Pols Do Flip-Flop on TV Sex

What a difference a decade makes: Shortly before the House Commerce Committee approved hiking indecency fines to a $500,000 maximum, Republicans on the committee recalled a time when they opposed such heavy-handed rules.

Indiana’s Steve Buyer reminded committee colleagues that he, like 80% of House Republicans, rejected the government’s last attempt to shield children from sex and violence in 1995: the V-chip requirement.
At the time, the channel-blocking technology was viewed as the least restrictive of free speech—without all the chilling effect of a fine—since it gave parents a choice.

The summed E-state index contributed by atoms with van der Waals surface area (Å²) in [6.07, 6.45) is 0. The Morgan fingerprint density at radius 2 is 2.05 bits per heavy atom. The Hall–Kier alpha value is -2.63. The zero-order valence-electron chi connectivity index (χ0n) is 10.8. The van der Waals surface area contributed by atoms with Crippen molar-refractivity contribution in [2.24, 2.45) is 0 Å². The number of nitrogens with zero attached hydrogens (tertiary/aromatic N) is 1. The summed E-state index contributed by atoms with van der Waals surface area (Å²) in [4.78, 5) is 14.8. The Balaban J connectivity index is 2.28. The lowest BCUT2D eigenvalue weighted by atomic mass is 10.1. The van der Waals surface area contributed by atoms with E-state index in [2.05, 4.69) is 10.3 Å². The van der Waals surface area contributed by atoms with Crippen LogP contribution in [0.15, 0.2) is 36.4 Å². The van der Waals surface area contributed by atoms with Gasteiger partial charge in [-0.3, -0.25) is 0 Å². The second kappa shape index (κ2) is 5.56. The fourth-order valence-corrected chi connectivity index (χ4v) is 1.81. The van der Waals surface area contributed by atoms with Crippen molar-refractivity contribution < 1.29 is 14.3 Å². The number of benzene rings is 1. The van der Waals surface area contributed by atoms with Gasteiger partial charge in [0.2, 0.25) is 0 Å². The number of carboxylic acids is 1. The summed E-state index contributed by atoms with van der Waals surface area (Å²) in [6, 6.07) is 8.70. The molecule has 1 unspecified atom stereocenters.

“Republicans who had a libertarian view back then were saying, ‘You’ve got an on/off switch,’” he said. “Now all of sudden we’re saying, ‘How far is indecency going and what type of proactive move should we take?’”

Committee Chairman Joe Barton, who also voted against the V-chip, thanked Buyer, then quickly chose another lawmaker to speak. Other Commerce Committee Republicans who voted against the V-chip: New Hampshire’s Charles Bass, Georgia’s Nathan Deal and Charlie Norwood, Arizona’s John Shadegg, Florida’s Michael Bilirakis and Cliff Stearns and Kentucky’s Ed Whitfield. Each voted for the higher fines.